• What problems does the solution(s) solve? What unique capabilities and approaches does the company offer to ensure success? How are solutions differentiated from competitors? What market/industry expertise and point of view aligns? Is there a specific application of your product/service that salespeople can use to expand your current market and enter new markets?
  • In the first 90 days, sales enablement managers should identify a specific niche they can serve – and take active steps to establish their credibility in that niche — with the intent to dominate it. Managers can help salespeople focus on what they, the company, and the products and services accomplish in the customer’s organization. Preferably backed up with active customer references.

4. Get the Activity Going!

  • Ideally, sales enablement managers will start helping their teams with their prospecting activity with their top ten former customers –if applicable. Salespeople should “practice” on previous customers they trust and like in to build confidence. Additionally, calling on prior relationships will allow some “wiggle room” when communicating value — as previous friendly customers may be more forgiving.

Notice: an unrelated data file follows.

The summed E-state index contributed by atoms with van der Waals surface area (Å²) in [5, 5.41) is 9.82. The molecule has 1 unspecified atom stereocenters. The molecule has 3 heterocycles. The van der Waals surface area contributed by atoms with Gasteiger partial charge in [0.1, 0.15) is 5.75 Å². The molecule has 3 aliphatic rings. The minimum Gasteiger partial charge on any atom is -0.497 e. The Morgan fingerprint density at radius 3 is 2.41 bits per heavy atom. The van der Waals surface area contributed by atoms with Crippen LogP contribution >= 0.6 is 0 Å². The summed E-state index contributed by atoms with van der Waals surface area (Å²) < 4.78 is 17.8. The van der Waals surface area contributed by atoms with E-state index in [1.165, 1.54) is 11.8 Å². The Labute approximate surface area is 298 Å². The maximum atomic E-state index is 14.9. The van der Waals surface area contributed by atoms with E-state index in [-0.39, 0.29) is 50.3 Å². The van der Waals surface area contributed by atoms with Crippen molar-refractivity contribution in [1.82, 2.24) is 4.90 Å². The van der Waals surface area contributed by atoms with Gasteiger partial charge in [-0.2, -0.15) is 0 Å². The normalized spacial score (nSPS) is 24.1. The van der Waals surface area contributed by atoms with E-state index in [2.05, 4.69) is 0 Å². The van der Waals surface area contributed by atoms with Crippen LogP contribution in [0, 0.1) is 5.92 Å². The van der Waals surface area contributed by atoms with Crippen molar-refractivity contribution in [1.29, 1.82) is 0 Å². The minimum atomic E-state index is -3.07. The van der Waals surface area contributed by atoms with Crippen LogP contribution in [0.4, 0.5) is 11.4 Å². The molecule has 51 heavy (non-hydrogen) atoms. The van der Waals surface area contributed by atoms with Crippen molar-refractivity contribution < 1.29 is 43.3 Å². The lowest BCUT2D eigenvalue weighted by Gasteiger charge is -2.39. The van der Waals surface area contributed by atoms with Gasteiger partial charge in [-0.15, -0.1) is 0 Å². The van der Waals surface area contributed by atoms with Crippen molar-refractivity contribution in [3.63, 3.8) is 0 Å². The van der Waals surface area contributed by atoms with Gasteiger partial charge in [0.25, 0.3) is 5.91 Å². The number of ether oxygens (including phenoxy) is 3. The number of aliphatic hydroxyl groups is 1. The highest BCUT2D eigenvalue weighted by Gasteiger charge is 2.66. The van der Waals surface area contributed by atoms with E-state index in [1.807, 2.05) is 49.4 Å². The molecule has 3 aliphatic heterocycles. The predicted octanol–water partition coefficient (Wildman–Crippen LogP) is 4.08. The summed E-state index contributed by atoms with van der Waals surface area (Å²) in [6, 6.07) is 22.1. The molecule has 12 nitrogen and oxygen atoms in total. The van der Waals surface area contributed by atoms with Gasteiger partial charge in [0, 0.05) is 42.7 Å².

• If salespeople don’t have the prospects to call on, then they should go ahead and engage the customer, or a trusted internal subject matter expert who can serve as a proxy. Salespeople should learn by doing. Anything will help, so help them engage in getting relationships going.
  • Salespeople should also establish their point of view. They can write blogs and posts if their company allows it. If not, they should be allowed to create internal “thought leadership” content they can use when prospecting. Customers want to buy from those they trust.
  • In the first 90 days, sales enablement managers and their teams should produce a list of specific sites and sources, as well as validated proof from actual customers, that outlines where customers and buyers likely get their information. By doing this, salespeople can understand the inputs their customer probably receives as well as understand the source of trends and insights they can use in the sales process.

5. Get Salespeople the Help They Need